First Impressions of OneNote

First Impressions of OneNote

I am always on the lookout for ways to improve my system for keeping on top of all the information that I have and staying focused on getting things done. With the announcement at the end of June by Evernote regarding their pricing and plan changes I have been kicking around whether or not to give OneNote a shot as my exclusive knowledge capture device. So far, the results have been mixed. It has solved a few problems that I had with Evernote, but introduced some new ones that can be a little frustrating.

Getting it setup to work on all my devices seemed to be a little bit of a pain in the ass. I have a Macbook Pro, an iPhone 6 Plus, and an iPad Pro 9.7 that it needs to work on. For the first two days it seemed like every time I touched either my iPhone or iPad I had to enter my password or it would have some type of sync problem. It seemed to clear up after the first two days, but it was almost a show stopper even before I got started.

From an interface perspective, I like it a lot better than Evernote. It has more functionality and looks a lot cleaner. One of the big upsides is its support for the Apple Pencil. Unlike with Evernote, I can write anywhere on my notes and still actually see what else is on them. I also like that it is “free” since it uses my 1TB OneDrive storage that I already get as part of my organizational account.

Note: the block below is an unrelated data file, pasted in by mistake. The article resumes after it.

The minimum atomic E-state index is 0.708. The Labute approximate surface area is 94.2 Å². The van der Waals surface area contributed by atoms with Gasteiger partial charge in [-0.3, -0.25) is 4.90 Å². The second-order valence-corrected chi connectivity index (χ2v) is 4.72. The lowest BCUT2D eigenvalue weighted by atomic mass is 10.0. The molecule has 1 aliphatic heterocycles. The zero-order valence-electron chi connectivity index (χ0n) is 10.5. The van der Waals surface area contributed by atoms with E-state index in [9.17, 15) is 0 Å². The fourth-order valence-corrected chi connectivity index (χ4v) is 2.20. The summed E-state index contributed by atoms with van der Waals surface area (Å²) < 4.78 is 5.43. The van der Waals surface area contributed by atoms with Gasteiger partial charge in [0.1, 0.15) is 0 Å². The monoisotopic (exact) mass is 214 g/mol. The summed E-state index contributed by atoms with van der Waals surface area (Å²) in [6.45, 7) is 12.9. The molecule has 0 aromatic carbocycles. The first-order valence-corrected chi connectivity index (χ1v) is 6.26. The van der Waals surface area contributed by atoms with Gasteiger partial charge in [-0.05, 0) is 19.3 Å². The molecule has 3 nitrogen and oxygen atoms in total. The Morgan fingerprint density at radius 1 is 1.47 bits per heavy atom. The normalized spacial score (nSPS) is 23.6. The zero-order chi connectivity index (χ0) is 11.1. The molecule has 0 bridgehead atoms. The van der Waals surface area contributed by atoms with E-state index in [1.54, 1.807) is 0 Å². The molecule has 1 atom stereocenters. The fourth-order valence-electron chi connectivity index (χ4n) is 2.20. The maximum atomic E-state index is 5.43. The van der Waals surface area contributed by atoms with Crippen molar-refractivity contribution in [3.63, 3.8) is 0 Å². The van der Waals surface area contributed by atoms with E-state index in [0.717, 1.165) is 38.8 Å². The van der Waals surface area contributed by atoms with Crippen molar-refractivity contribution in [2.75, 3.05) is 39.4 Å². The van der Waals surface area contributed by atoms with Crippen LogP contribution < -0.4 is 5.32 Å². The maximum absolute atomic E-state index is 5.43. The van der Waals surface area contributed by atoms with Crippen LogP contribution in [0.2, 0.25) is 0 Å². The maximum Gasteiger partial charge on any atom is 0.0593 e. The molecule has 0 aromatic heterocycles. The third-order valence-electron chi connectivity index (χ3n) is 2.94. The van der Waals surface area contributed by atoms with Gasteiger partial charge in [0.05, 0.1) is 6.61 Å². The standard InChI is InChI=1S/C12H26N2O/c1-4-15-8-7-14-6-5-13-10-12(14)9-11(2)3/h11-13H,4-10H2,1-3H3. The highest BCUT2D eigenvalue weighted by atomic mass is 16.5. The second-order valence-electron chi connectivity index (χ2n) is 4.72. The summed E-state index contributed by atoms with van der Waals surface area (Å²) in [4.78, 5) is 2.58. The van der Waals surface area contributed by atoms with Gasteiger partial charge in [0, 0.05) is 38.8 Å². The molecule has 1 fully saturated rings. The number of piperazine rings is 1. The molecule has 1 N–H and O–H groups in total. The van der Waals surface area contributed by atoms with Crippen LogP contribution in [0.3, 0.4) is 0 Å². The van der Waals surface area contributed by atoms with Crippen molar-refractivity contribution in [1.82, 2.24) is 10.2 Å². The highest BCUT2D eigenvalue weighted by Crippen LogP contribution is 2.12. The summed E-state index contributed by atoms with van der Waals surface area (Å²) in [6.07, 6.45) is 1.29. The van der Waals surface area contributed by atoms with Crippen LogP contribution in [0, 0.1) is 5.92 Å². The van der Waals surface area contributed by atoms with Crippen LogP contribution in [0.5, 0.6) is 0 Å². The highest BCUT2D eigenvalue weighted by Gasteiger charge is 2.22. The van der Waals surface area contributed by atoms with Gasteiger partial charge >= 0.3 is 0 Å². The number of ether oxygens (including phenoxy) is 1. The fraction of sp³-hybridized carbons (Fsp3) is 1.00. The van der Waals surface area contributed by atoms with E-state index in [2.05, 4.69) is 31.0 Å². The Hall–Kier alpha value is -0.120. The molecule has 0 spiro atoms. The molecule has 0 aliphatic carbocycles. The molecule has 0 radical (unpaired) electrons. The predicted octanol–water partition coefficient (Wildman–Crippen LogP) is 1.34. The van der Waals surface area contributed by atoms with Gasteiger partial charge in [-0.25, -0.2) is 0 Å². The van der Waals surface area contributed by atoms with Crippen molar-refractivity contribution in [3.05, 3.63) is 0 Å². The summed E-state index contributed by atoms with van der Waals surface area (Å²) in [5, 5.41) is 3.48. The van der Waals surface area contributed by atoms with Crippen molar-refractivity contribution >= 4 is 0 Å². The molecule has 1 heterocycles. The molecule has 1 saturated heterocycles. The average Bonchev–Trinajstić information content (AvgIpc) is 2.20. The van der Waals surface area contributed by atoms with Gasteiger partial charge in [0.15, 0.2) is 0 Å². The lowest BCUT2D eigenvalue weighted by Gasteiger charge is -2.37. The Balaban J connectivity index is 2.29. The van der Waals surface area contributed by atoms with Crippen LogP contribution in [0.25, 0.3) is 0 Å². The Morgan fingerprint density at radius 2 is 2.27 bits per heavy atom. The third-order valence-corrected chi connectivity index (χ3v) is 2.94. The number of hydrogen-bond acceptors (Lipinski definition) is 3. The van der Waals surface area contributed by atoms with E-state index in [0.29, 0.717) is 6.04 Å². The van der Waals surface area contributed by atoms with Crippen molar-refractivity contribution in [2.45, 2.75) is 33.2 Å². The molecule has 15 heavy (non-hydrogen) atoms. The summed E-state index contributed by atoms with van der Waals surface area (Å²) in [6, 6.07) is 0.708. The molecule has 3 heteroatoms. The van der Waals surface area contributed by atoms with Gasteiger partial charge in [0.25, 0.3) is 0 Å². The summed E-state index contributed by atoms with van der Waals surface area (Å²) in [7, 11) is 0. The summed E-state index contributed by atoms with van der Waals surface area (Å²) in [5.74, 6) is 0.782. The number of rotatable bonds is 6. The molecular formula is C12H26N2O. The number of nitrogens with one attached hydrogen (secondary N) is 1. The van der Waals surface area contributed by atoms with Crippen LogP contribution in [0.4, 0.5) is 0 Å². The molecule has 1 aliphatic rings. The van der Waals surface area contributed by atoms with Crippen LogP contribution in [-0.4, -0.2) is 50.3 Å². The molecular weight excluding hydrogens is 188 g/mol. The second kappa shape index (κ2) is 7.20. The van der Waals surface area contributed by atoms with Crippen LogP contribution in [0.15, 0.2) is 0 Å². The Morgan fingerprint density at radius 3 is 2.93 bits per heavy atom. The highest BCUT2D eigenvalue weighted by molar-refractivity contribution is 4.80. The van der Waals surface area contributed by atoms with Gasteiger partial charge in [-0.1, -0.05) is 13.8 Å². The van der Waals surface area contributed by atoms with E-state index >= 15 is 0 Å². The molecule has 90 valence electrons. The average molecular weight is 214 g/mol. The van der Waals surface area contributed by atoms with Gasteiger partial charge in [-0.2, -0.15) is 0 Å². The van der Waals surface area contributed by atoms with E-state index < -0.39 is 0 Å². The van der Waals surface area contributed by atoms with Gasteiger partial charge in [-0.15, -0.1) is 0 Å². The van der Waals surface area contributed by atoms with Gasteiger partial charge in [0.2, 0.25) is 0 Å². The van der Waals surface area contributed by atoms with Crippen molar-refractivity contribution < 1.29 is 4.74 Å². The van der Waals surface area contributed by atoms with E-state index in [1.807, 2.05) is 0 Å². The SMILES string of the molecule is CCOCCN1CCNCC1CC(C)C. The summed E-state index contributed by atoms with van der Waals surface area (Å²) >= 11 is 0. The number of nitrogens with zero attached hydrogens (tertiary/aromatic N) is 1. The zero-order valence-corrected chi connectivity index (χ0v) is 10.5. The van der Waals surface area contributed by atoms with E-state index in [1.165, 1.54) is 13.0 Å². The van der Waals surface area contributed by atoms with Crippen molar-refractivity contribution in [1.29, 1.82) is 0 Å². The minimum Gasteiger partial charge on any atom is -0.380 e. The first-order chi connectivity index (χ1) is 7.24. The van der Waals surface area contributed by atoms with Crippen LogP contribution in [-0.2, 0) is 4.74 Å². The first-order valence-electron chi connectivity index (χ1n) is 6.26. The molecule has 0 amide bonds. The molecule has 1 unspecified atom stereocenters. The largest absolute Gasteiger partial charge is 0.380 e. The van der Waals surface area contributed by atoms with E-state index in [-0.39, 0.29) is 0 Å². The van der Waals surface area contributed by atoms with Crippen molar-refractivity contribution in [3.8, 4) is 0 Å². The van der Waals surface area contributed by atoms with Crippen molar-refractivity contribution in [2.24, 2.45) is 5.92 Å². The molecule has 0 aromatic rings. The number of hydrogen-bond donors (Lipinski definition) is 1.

The biggest problem that I had was with their email to OneNote functionality. Unlike Evernote, which gives you a personalized email address you can send to, with OneNote you send it to a single address which then routes it to your account based on the from address of your account. They say that you can add more to your account if you are using a Microsoft account, since I am using an organizational account I cannot seem to add other addresses to my acceptable list, which means now whenever I forward an email to OneNote I have to remember to switch my email’s from address to the account that it allows.

The only other main problem that I had with OneNote is that it won’t allow me to have more than one note open at a time. This is a feature that I find extremely useful in Evernote, especially when I want to merge incident notes with general knowledge notes or I need to reference something I wrote for one thing while I am writing something else. You can get around it by opening a version using the OneNote app and opening the same folder in the online app via your browser. It works, but not very efficient.

I’m going to continue to use OneNote exclusively through the end of September before I make a decision whether to stay with it or switch back to Evernote. I’m interested to know how well it tracks receipts, bills, and budgets.

  • Buddha

    Hey there. I’m making a transitional move to onenote as well (from Trello, toDoist, wunderlist, evernote, etc.. Tried them all. One thing that I really want to look into is the automations around onenote that it doesn’t do by itself.

    To that end I’ve found a site of macros available for OneNote and there’s even a free trial.
    https://getonetastic.com/

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